My mother’s in good company, and by this I mean, she died in good company. This month marks the anniversary of her passing, as well as the passing of such notables as Frank Sinatra, Phil Hartman, and Jacqueline Kennedy Onassis, to name but a few. And, of these, Jackie O passed away the same year as my mother, but a couple of weeks earlier. Jackie’s life was celebrated with scores of magazine special editions that came out in the days following her death, and I went out and purchased a few. I grieved for Caroline Kennedy who, like me, was still in her thirties, as I felt a connection with her that dated back to our childhood years, when she was in the White House and I was playing hopscotch in Queens.
JFK & Jackie, circa 1960. Photographed by Frank Fallaci.
But no sooner did I learn of Jacqueline Kennedy Onassis’ passing, that my own mother had a seizure and fell, hitting her head hard on the bathroom floor. Brain dead, was the verdict upon arriving at the hospital in the early hours of Memorial Day. I was awoken by a call from my sister telling me the news. Not sure what to do, my sister’s words sprung me into action: “Come. You need to get on a plane and come.”
I flew out the next day and on the way there, I wrote a poem for my mother, not realizing that this poem would end up becoming the eulogy and that I would be the one to read it. The words poured out of me, along with my tears and pain, and when it was finished, five pages later, I was devoid of any feeling except one: The moment in my life that I had dreaded most had arrived—I had lost my mother.
Unlike for Jackie, there was no televised funeral, no dignitaries in attendance. But there were a lot of friends and family, and even come cousins and one of her sisters, who flew in from Caracas for the occasion. Together, we shared our sorrow, love and relief. Relief that the Alzheimer’s could get to her no more, and could not frazzle her brain any further.
The week is mostly a blur now, but I have fleeting memories. Of seeing folks I hadn’t seen since I was a kid in Queens. Of posing for pictures with my siblings and playing in the front yard with my nieces. Of collapsing twice, under the weight of my grief—once upon saying goodbye to my brain dead mother in her hospital room, and once while on a walk with friends.
I remember sitting in the office of the funeral director, going through the motions of choosing everything from the casket to the service, and how, at the last minute, one of my brothers insisted on buying a wooden cross to put in the casket, tucked into her folded hands. I remember the funeral procession and how the police escorts were able to control the traffic lights so that they stayed green for us all the way to the church. I recall, too, not being able to console my father, and arguing with my sister over what flavor ice cream to buy for the wake. Finally, I remember placing a copy of the poem I’d written into my mother’s casket, and wondering whether Caroline Kennedy was faring any better.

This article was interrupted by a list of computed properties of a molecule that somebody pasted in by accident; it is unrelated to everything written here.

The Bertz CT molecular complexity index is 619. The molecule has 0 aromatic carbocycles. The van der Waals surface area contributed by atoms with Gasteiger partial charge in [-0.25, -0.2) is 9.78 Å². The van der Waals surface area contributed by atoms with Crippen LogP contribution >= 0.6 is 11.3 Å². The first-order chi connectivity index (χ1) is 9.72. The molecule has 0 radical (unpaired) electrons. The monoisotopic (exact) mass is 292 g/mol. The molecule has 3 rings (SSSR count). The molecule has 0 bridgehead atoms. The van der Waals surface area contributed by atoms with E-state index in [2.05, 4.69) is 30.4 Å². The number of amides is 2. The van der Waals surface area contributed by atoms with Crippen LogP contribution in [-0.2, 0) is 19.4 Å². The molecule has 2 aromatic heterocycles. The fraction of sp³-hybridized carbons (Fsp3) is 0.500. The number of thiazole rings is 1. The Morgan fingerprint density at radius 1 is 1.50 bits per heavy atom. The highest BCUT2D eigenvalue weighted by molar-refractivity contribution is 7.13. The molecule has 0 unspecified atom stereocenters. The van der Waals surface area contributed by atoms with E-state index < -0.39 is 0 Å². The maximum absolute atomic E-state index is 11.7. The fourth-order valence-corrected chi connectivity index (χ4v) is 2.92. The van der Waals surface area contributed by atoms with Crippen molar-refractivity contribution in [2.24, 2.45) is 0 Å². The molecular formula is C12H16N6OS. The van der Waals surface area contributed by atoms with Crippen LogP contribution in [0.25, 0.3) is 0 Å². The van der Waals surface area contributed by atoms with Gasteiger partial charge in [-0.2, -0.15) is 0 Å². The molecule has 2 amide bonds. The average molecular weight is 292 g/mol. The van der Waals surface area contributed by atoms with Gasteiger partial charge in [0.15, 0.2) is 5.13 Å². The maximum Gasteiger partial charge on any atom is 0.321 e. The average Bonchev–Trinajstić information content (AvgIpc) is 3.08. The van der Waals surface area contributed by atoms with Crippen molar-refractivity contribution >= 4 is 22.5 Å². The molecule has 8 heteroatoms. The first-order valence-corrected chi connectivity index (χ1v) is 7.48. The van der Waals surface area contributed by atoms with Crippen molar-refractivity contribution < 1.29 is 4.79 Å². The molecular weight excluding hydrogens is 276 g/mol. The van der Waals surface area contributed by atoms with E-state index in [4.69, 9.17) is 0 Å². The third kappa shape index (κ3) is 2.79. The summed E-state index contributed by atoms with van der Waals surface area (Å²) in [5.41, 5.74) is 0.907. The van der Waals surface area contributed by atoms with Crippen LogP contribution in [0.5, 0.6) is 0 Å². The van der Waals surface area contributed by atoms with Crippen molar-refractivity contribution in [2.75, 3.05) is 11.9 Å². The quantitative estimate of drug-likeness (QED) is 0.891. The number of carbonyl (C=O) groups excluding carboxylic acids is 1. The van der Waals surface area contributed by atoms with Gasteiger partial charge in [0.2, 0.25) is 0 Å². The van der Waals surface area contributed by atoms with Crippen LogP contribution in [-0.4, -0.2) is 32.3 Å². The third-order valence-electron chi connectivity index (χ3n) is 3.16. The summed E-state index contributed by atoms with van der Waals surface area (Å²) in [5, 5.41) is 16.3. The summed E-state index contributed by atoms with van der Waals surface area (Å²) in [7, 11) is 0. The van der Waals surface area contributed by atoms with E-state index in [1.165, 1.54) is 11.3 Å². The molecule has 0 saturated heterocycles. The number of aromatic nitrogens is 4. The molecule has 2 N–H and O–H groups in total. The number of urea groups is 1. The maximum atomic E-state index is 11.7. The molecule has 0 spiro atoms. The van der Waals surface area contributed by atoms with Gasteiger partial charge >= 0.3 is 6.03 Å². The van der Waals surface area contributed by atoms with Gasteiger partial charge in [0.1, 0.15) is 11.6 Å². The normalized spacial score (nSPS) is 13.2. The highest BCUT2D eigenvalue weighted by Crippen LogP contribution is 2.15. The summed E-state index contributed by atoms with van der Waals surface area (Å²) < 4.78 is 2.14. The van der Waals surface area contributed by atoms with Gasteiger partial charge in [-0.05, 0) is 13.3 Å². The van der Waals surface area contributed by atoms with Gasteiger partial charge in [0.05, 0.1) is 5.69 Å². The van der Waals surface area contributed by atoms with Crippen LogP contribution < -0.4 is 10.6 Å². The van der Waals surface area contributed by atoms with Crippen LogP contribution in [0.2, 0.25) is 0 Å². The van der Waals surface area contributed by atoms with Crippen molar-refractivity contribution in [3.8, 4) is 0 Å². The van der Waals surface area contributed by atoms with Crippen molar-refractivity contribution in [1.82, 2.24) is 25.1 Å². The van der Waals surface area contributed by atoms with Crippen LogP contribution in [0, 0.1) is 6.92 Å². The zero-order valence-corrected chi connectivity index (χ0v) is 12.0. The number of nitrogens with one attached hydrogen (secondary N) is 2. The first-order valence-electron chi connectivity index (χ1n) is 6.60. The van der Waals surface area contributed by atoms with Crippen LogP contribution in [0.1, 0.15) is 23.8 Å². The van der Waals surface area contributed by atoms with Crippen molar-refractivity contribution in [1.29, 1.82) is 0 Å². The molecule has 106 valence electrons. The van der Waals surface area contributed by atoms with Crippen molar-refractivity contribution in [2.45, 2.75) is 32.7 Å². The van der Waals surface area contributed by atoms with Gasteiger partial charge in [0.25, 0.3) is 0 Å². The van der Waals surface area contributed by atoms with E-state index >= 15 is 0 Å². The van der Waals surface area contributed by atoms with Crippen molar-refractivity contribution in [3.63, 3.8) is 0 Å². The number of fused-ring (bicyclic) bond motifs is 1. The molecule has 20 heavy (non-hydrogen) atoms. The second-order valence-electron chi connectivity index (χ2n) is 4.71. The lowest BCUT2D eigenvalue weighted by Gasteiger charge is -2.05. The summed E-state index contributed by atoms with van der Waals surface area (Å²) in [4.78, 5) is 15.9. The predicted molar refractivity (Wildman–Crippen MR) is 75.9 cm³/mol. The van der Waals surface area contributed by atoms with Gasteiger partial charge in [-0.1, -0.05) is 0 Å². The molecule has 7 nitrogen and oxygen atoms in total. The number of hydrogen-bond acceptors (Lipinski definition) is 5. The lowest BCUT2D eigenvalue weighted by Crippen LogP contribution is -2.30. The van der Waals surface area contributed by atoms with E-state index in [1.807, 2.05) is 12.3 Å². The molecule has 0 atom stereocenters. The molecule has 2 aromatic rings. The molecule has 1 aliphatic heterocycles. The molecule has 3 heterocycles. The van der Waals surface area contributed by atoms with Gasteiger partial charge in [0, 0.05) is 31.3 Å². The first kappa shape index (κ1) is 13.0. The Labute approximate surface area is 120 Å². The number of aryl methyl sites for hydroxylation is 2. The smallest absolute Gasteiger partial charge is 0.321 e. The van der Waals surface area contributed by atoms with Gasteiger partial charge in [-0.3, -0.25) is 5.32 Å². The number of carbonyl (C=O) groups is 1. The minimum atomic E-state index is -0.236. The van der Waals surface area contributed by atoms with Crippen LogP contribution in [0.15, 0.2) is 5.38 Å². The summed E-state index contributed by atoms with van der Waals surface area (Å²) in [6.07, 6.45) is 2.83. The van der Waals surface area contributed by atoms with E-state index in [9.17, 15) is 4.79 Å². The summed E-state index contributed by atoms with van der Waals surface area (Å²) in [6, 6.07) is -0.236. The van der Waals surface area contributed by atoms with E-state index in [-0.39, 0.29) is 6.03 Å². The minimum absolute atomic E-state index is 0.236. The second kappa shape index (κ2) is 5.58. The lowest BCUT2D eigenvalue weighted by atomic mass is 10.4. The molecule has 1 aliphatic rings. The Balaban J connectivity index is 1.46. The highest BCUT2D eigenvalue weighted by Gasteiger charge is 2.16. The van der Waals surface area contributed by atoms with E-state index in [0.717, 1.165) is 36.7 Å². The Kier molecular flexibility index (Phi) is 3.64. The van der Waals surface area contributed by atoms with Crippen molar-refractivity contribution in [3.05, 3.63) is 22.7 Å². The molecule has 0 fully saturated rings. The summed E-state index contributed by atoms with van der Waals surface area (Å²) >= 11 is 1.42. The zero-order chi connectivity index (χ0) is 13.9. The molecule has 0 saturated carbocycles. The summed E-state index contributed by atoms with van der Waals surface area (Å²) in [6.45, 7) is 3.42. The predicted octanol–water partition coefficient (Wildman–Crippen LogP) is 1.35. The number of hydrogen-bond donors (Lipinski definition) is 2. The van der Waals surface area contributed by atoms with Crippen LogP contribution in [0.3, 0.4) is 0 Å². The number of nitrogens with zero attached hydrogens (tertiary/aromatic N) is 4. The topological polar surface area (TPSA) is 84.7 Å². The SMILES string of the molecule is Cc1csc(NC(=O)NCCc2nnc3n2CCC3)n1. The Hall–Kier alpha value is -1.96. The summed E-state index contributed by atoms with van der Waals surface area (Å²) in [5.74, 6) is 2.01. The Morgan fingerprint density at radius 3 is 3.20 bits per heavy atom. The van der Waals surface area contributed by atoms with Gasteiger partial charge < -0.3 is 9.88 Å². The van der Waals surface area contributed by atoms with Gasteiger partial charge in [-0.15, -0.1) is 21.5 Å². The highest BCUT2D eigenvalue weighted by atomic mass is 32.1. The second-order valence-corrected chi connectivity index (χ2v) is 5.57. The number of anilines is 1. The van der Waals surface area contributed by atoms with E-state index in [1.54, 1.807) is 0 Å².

Since then, I brace myself at the start of May. For me, it is a month of reflection, starting with the feelings elicited by Mother’s Day. During the month, I quietly remember Jackie, Frank Sinatra, and Phil Hartman (who was tragically murdered by his wife), who each contributed greatly to this world and were favorites of ours. And when Memorial Day weekend rolls around once again, my brain compels me to relive that time, 17 years ago. Which is when it hits me: May must be a hard month for Caroline, too.
So I leave you today with an excerpt from the poem I wrote for my mother.
There is so much more I want to say:
I want to thank her for showing me the moon, the stars,
For making a romantic out of me,
For taking me into her garden of creativity,
Filled with roses, tulips, pussy willows,
Lush with life and grace,
For taking me to story hour at the library,
Encouraging me to read, to discover,
The Wonders of my youth…the unexpected possibilities,
Amazing me time and again,
Over and over,
With her passionate love and devotion,
Strength and resilience.
For forgiving me my rebellion, my trespasses—
Sometimes frightening, sometimes maddening—
For allowing me to pursue my own life on my own terms.
For loving me–Right or Wrong.
Before the Alzheimer’s began to take her from us,
Before she lost her memory, her identity,
I can remember her.
My Selfless, Fearless, Loving Mother
I want to thank her now but I know,
I can never thank her enough,
Yet I want to thank her,
For to me she is still the most beautiful mother in the world.